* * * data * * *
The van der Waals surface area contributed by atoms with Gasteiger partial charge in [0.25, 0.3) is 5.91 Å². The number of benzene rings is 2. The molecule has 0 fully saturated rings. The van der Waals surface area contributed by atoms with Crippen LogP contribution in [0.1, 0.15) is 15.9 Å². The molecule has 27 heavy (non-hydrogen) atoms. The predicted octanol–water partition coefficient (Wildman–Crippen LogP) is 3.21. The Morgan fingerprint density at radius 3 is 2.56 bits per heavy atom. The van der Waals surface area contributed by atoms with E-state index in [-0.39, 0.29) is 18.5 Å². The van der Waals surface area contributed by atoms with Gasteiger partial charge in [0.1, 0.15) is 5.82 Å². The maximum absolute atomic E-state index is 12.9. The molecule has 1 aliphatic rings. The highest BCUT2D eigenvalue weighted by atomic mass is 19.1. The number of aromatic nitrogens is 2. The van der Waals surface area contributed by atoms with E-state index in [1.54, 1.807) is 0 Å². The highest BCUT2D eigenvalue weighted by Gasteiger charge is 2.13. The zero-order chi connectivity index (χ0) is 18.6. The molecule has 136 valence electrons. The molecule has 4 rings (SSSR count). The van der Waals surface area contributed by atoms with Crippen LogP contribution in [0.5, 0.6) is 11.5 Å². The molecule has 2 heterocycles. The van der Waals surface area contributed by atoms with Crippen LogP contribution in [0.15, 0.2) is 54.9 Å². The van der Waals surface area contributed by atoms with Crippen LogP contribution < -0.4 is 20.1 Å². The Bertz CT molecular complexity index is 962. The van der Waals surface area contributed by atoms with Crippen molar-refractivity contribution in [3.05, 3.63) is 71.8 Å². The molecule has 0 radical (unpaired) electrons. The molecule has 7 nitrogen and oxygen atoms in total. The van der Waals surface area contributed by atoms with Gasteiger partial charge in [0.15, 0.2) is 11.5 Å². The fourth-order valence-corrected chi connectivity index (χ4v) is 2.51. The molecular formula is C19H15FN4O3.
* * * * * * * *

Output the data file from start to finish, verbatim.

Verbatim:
The van der Waals surface area contributed by atoms with Gasteiger partial charge in [0.25, 0.3) is 5.91 Å². The number of benzene rings is 2. The molecule has 0 fully saturated rings. The van der Waals surface area contributed by atoms with Crippen LogP contribution in [0.1, 0.15) is 15.9 Å². The molecule has 27 heavy (non-hydrogen) atoms. The predicted octanol–water partition coefficient (Wildman–Crippen LogP) is 3.21. The Morgan fingerprint density at radius 3 is 2.56 bits per heavy atom. The van der Waals surface area contributed by atoms with E-state index in [-0.39, 0.29) is 18.5 Å². The van der Waals surface area contributed by atoms with Gasteiger partial charge in [0.1, 0.15) is 5.82 Å². The maximum absolute atomic E-state index is 12.9. The molecule has 1 aliphatic rings. The highest BCUT2D eigenvalue weighted by atomic mass is 19.1. The number of aromatic nitrogens is 2. The van der Waals surface area contributed by atoms with E-state index in [1.54, 1.807) is 0 Å². The highest BCUT2D eigenvalue weighted by Gasteiger charge is 2.13. The zero-order chi connectivity index (χ0) is 18.6. The molecule has 136 valence electrons. The molecule has 4 rings (SSSR count). The van der Waals surface area contributed by atoms with Crippen LogP contribution in [0.5, 0.6) is 11.5 Å². The molecule has 2 heterocycles. The van der Waals surface area contributed by atoms with Crippen LogP contribution in [0.15, 0.2) is 54.9 Å². The van der Waals surface area contributed by atoms with Crippen LogP contribution < -0.4 is 20.1 Å². The Bertz CT molecular complexity index is 962. The van der Waals surface area contributed by atoms with Crippen molar-refractivity contribution in [3.05, 3.63) is 71.8 Å². The molecule has 0 radical (unpaired) electrons. The molecule has 7 nitrogen and oxygen atoms in total. The van der Waals surface area contributed by atoms with Gasteiger partial charge in [0.15, 0.2) is 11.5 Å². The fourth-order valence-corrected chi connectivity index (χ4v) is 2.51. The molecular formula is C19H15FN4O3.